Wednesday, November 07, 2007

Wonder What the Richistanis Are Doing?

Crawford Killian has an interesting book review, Rich as Hell: Richistan: A Journey through the American Wealth Boom and the Lives of the New Rich by Robert Frank in I'm a long-time fan of Killian's cluster of blogs, including Ask the English Teacher where he offers insights on many types of writing, Bridging the Income Gap, where he cross-posted this review, and Homage to Arrhenius, about climate change.

Frank approaches the Richistanis as a distinct nation. They aren't really living with ordinary Americans, physically or culturally. But most are emigres from America's middle class, the wealthiest parvenus in history. They are both a recent phenomenon and a familiar one: Frank sees them as the "Third Wave" of dramatic wealth-building, after the Gilded Age (1865-1890) and the Roaring Twenties (1918-1929). In those eras, the top one percent of Americans held almost half the nation's wealth.

But after the Depression and Second World War, wealth began to reach ordinary Americans. By 1975, the top one per cent could claim only 20 per cent of all American wealth. Those were the days when a one-income working family could support a stay-at-home spouse, buy a home and send the kids to college....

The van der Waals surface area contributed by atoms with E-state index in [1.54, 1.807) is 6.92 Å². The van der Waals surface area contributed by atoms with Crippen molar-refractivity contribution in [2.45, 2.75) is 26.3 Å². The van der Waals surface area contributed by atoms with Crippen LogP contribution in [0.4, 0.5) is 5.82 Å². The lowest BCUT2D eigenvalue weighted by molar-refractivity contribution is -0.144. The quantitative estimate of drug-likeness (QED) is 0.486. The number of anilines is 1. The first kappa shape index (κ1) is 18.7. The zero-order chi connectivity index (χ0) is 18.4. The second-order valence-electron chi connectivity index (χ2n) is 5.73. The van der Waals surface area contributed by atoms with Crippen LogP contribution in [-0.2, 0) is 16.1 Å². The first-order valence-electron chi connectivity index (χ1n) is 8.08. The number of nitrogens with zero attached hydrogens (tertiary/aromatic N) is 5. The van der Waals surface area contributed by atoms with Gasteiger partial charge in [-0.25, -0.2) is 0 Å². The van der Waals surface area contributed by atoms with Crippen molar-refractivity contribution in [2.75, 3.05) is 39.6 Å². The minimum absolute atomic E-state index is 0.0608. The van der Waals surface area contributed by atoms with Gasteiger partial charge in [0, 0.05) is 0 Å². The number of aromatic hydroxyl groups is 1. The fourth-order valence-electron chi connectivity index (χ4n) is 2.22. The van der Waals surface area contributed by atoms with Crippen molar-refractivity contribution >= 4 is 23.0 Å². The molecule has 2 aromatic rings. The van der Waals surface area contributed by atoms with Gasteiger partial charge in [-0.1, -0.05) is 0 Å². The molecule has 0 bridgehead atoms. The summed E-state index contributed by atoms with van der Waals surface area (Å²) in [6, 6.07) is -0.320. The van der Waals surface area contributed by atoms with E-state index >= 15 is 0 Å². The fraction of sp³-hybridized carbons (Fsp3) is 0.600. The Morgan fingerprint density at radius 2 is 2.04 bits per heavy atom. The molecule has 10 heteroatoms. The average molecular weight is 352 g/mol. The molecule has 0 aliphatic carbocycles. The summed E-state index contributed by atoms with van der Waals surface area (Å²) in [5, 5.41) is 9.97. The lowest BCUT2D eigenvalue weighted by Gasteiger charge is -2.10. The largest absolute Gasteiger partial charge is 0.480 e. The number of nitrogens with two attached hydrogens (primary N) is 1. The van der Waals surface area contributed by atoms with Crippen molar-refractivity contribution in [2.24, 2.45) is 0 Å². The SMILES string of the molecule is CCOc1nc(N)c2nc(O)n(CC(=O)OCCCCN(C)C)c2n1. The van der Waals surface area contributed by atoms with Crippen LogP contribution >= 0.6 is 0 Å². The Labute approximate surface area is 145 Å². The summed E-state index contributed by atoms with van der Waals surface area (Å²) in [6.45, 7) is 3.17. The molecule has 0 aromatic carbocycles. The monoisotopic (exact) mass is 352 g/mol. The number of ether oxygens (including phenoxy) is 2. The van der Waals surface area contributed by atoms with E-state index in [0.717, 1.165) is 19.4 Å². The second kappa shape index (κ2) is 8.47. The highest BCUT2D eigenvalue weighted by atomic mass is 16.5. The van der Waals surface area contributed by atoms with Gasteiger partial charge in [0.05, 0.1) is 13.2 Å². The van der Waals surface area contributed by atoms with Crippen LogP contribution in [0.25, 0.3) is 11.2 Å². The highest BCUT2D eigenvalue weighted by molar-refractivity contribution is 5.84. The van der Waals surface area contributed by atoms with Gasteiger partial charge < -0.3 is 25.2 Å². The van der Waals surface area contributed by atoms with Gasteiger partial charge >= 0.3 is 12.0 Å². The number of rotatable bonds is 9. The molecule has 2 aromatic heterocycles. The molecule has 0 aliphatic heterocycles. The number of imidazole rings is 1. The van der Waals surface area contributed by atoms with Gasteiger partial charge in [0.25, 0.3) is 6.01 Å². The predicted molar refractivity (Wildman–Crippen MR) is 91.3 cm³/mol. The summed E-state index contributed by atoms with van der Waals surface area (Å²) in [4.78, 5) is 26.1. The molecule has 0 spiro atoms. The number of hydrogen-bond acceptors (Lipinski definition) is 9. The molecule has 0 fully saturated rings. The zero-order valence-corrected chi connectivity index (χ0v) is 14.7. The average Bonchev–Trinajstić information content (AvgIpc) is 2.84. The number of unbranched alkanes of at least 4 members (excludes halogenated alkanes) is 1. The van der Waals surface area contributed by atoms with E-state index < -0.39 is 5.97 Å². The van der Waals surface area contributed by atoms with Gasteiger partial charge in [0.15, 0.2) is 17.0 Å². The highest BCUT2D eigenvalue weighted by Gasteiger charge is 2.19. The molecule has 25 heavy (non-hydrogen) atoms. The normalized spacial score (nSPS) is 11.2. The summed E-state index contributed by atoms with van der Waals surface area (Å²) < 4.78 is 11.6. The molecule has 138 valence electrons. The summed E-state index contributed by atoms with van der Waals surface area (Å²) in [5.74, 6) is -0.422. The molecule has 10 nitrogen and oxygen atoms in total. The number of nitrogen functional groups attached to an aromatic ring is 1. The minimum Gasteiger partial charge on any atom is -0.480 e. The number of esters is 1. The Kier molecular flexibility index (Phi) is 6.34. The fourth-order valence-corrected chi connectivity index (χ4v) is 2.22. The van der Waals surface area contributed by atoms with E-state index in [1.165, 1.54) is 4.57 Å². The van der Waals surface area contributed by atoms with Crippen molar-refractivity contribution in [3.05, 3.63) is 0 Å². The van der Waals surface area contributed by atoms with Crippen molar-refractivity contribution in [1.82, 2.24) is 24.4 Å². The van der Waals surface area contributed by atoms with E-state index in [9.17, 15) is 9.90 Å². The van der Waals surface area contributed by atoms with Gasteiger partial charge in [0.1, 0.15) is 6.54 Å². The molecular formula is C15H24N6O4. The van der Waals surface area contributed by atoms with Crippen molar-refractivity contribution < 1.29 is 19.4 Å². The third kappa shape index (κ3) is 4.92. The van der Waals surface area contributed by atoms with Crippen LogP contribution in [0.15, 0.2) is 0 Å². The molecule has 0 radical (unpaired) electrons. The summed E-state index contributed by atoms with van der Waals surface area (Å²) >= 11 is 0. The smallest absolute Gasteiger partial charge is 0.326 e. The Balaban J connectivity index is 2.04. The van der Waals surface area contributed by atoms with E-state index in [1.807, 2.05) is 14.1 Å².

Ronald Reagan changed all that. By 1989, Frank says, the top one per cent held 30 per cent of U.S. wealth, and their share is now 33 per cent....

...[T]his is a readable, informative and insightful look at the biggest group of very rich people the world has ever seen. At some point a new war or depression may cause their government to redistribute Richistani wealth, as Teddy Roosevelt and Franklin Roosevelt did. The middle class may again see a golden age like that from V-J Day to Watergate, while the Richistanis worry about meeting their mortgage payments.

But I don't expect to live to see it.


Sherry said...

I just really think we have to re-state Lincoln: you can fool enough of the people enough of the time that they will vote away their prosperity in the belief that they can become filthy rich.

It's sad.

Rebecca Clayton said...

I've read that a majority of Americans overestimate their financial status--20% think a tax on the top 1% of incomes will affect them.

It's nice that we are so pleased with our own levels of affluence that we all think we're rich, (and compared to many places in the world, we are), but I wish we could vote based on facts, not perceptions.